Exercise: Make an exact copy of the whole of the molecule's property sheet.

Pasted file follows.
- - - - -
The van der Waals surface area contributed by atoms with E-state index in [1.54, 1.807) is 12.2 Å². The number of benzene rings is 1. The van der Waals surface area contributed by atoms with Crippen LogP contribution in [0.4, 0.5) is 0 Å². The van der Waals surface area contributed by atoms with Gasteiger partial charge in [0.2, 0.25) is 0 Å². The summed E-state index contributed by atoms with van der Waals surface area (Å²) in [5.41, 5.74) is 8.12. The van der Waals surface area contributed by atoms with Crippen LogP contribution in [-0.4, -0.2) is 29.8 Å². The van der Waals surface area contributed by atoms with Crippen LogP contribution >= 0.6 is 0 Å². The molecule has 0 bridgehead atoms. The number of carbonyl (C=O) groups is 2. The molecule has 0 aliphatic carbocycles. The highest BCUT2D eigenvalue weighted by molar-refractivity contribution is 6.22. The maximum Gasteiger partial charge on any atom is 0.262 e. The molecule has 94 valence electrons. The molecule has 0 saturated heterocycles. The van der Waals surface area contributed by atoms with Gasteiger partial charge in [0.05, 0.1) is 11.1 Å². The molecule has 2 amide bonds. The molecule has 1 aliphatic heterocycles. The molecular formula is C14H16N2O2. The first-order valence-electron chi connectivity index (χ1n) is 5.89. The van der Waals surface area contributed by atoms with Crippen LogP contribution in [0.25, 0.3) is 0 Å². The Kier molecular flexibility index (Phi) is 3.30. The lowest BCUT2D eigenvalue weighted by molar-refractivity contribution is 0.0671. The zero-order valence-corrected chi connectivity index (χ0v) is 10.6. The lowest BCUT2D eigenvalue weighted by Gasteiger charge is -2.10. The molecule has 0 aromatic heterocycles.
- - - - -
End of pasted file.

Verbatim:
The van der Waals surface area contributed by atoms with E-state index in [1.54, 1.807) is 12.2 Å². The number of benzene rings is 1. The van der Waals surface area contributed by atoms with Crippen LogP contribution in [0.4, 0.5) is 0 Å². The van der Waals surface area contributed by atoms with Gasteiger partial charge in [0.2, 0.25) is 0 Å². The summed E-state index contributed by atoms with van der Waals surface area (Å²) in [5.41, 5.74) is 8.12. The van der Waals surface area contributed by atoms with Crippen LogP contribution in [-0.4, -0.2) is 29.8 Å². The van der Waals surface area contributed by atoms with Crippen LogP contribution >= 0.6 is 0 Å². The molecule has 0 bridgehead atoms. The number of carbonyl (C=O) groups is 2. The molecule has 0 aliphatic carbocycles. The highest BCUT2D eigenvalue weighted by molar-refractivity contribution is 6.22. The maximum Gasteiger partial charge on any atom is 0.262 e. The molecule has 94 valence electrons. The molecule has 0 saturated heterocycles. The van der Waals surface area contributed by atoms with Gasteiger partial charge in [0.05, 0.1) is 11.1 Å². The molecule has 2 amide bonds. The molecule has 1 aliphatic heterocycles. The molecular formula is C14H16N2O2. The first-order valence-electron chi connectivity index (χ1n) is 5.89. The van der Waals surface area contributed by atoms with Crippen LogP contribution in [0.25, 0.3) is 0 Å². The Kier molecular flexibility index (Phi) is 3.30. The lowest BCUT2D eigenvalue weighted by molar-refractivity contribution is 0.0671. The zero-order valence-corrected chi connectivity index (χ0v) is 10.6. The lowest BCUT2D eigenvalue weighted by Gasteiger charge is -2.10. The molecule has 0 aromatic heterocycles.